SOURCE: Ashkenazy N, Goduni L, Smiddy WE. Short-term effects of COVID-19-related deferral of intravitreal injection visits. Clin Ophthalmol. 2021; Feb 3. [Epub ahead of print].


Corneal Penetration of Low-dose Atropine Eye Drops

Major studies demonstrating the inhibition of myopia in children and juveniles by low-dose atropine eye drops provide little information on the manufacturing process and the exact composition of the atropine dilutions. However, corneal penetration might significantly vary depending on preservatives such as benzalkonium chloride (BAC) and the atropine concentration. Since there is a tradeoff between side effects, stability and optimal effects of atropine on myopia, it is important to gain better knowledge about intraocular atropine concentrations. Researchers performed an ex vivo study to determine corneal penetration for different formulations. Atropine drops (0.01%) of different formulations were obtained from pharmacies and applied to the cornea of freshly enucleated pig eyes. After 10 minutes, a sample of aqueous humor was taken, and atropine concentrations were determined following liquid-liquid extraction followed by high-performance liquid chromatography-tandem mass spectrometry (LC-MS/MS).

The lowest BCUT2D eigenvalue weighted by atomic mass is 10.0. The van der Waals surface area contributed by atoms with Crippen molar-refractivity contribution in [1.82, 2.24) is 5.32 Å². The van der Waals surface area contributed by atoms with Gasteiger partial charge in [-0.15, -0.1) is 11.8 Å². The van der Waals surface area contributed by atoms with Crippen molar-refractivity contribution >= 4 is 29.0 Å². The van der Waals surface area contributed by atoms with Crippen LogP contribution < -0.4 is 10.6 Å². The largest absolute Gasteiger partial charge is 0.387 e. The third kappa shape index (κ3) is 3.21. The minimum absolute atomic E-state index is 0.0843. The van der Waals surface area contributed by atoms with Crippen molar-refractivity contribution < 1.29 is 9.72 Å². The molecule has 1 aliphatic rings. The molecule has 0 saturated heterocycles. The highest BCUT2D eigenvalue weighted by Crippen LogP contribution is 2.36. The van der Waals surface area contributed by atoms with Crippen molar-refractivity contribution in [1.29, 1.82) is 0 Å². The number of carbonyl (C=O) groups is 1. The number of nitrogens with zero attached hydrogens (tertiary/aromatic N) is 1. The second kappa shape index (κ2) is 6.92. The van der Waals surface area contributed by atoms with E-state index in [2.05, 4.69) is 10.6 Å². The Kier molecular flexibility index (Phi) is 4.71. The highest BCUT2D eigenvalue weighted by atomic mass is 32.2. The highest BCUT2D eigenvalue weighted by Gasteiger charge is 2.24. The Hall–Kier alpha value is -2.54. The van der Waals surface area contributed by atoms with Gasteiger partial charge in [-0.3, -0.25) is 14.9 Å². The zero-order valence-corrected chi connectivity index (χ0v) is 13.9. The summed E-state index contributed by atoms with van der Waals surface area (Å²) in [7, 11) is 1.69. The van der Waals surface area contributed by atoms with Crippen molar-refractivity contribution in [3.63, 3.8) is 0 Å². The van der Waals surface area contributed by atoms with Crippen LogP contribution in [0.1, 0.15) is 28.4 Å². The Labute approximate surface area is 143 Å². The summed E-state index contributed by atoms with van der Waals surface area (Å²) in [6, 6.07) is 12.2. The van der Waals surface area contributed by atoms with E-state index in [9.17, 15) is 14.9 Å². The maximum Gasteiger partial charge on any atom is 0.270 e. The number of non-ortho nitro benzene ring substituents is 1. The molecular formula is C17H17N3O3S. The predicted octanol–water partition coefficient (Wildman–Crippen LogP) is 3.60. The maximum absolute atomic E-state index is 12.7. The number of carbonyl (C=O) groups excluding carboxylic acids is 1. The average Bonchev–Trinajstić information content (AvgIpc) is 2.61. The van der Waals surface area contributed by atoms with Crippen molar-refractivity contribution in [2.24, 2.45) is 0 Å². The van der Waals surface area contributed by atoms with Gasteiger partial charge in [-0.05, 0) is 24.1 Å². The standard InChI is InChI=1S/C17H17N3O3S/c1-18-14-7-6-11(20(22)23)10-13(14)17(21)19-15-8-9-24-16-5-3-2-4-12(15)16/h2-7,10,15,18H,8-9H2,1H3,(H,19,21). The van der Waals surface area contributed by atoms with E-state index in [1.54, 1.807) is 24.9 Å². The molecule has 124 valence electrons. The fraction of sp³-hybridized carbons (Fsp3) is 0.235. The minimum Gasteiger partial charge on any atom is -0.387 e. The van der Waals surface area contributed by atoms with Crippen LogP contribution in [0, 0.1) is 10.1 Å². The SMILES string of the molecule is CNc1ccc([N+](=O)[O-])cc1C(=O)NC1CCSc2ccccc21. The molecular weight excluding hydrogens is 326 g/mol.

The variability that originated from variations in applied drop size exceeded the differences between preserved and preservative-free formulations. The atropine concentration in the anterior chamber measured after 10 minutes was only 3.8 × 10-8 of its concentration in the applied eye drops, corresponding to 502.4 pM.

Researchers reported that the preservative did not facilitate corneal penetration, at least ex vivo. They added that, in the aqueous humor of children's eyes, similar concentrations, including higher variability, may be expected in the lower therapeutic window of pharmacodynamic action.